Interview with Charles M. Sparks,

Update 11/09/2018: Updated several old/broken links.


For those of us in the OS tweaking scene, has been a one-stop shop for all things Windows Services related. Below is my interview with Charles M. Sparks, AKA Black Viper, the proprietor of and the author of the guides, rants and content within!


Yousef: Many people (myself included) often stumble through search engine results, looking for relevant answers to the questions at hand without stopping to give much thought to the people (or in your case, person) who went to the trouble to get that information out there. I feel that the personal touches (e.g. your picture, bio and favorites) really give your site character, and as a result, keep people coming back time and time again. What can you tell us about the history of and how it’s evolved?

BV: Over the last 12 years, has changed a lot, but it all started when I left the US Navy and started work at Edwards Air Force Base in Southern CA. I wanted several things, though, but the website was a vehicle for me to learn how the web worked, examine HTML’s structure and the rather “new” concept of dynamic page presentation (verses static pages in a book or magazine).

I always wanted to be a writer, but knew I could never scrape together enough money to actually publish a book, but the “write once, give to millions” of the internet was just my cup of tea. Granted, my grammar is pathetic, but I at least make a solid effort to get my point across in the best way that I know how.

 After Figuring out HTML, I made a website with pictures of a new house that I purchased and was in the process of being built, my kitty, which he always had more hits on his photos then I did, as well as some geeky stuff that I would, more or less, figure out on my own in the process of learning computers.

 Basically, an effort to give people information that I discovered on my own, while not costing a ton of money in publishing it. I created a page with Windows 2000 Services information and how I had those particular services set for my two computers in order for me to remember the setup when I reinstalled or whatever, and discovered that people were actually going to the page in the server logs. I started updating the information and expanding the content and here I am now.
More history of is here:


Yousef: I’m sure I speak for many (myself included) that you took the time to document your “geeky” pursuits, to benefit of so many. I also enjoy reading your reviews and rants, my favorite being “Jack in the Box”. Some things in life are best left unchanged, and I’m sure we’ve all experienced something like this at one point in time or another, right? Which article(s) and/or rant(s) did you enjoy writing the most?

BV: I really enjoyed the Jack in the Box Rant ( Of course, I did not enjoy experiencing Jack in the Box completely screwing up a perfectly good meal, but writing the article was fun. Another one that I enjoyed writing, or actually, venting is a better term, was the “Free Beer” Rant ( I urged people to quit falling for false email claims, password stealing methods as well as virus attacks. If I helped one person gain a better understanding of what was really going on: people profiting by taking advantage of other people, I won. 

Yousef: And your audience won too! In the words of my favorite author, Robert Heinlein, TANSTAAFL: There Aint NSuch Thing As A Free Lunch!

In one of your rant topics, you discussed a challenging English assignment, are you still in school? I also went back to school as a working adult; do you feel that your maturity has helped you to better appreciate the value of your education?

BV: I am not currently in school but hope to eventually go back when I am ready. I dropped out due to a couple of reasons; I was doing poorly and running out of money.

I like a consistent structure as well as “learning on my own time”. For example, watching the Discovery Channel and learning how a product is made (Modern Marvels ). “Higher Learning” was far from any sort of structure that I ever experienced before. One instructor would format their class with a completely open book exam, multiple choice questions with sentences extracted directly from the book, in order of appearance, so a person would really have to try hard NOT to do well in the class. Yet, on the other hand, I had an instructor that I had to have a Masters in English to even understand the course outline. It truly was a bizarre experience that I was not prepared for.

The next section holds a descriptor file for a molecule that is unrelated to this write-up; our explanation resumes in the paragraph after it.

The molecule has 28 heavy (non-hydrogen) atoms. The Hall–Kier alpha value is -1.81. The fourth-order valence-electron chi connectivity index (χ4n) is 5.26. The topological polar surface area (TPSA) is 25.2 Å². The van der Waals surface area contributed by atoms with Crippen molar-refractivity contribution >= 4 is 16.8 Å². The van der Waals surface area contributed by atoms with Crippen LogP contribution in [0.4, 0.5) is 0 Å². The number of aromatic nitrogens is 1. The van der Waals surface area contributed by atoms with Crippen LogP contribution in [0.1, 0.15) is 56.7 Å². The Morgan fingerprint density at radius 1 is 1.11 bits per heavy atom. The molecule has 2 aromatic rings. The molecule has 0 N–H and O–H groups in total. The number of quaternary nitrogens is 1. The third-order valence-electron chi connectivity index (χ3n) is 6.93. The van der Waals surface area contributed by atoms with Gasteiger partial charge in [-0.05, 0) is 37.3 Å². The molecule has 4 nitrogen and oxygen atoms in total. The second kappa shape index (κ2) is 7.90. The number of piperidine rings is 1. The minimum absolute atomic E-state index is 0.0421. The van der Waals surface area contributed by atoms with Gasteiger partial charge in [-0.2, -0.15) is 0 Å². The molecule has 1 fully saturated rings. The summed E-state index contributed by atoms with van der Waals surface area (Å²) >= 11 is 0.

On the placement exam, I scored 99% (a person could not get 100% from what I understand) and was placed in English 101 I believe. I had no clue what a verb was (after all, I had been out of school for 15 years), yet I did well on the English placement test because I could identify sentences that “looked and sounded” wrong, but had no idea WHY they were wrong. After bombing that, I dropped down a class to a “pre-college” English course.

 My instructor scolded me that I should not be there but in 101, even though she was well aware I dropped out of the class to begin with. Raving about my writing, giving my writing as an example to the class, all she could do to praise me and my unique writing style… yet, I still did not get the grade I deserved.

 Opinion grading is not my style. 1+1=2. Math I enjoy because a person either gets it right or does not. Considering the writing I am now looking at on the internet, Facebook posts, forum posts, IM’s, emails directed to me, etc. I think I have a decent grasp of the English language, even though I have no desire to point out a Noun in a sentence, I do not need a College degree to understand that. 

Yousef: I can appreciate where you’re coming from! Subjective judgment can be frustrating, especially so when the metrics are unclear. In fact, the very act tests the quality of the teacher as much, or more so than the student being graded, and not every teacher makes the cut. It’s unfortunate that you had to experience this for yourself but know that it’s not all bad, just hang in there!

You also served in the US Navy for 6 years, how did that experience influence your life and work?

BV: I learned two lessons in the military:

  1. The value of a Chain of Command, and…
  2. “I am just doing my job”

In all honesty, the military was what I needed at the time. Being age 20 in a dead-end job, barely making over minimum wage, I had to do something. I joined the military with my best friend to get an education and job skills to help me “get a real job” after leaving the military. In my small home town, I often was harassed by the local police (and looking back, I probably deserved every second of it) and was extremely bitter toward the government. What have they done for me lately? Raised the minimum wage a whole nickel? Thanks Uncle Sam.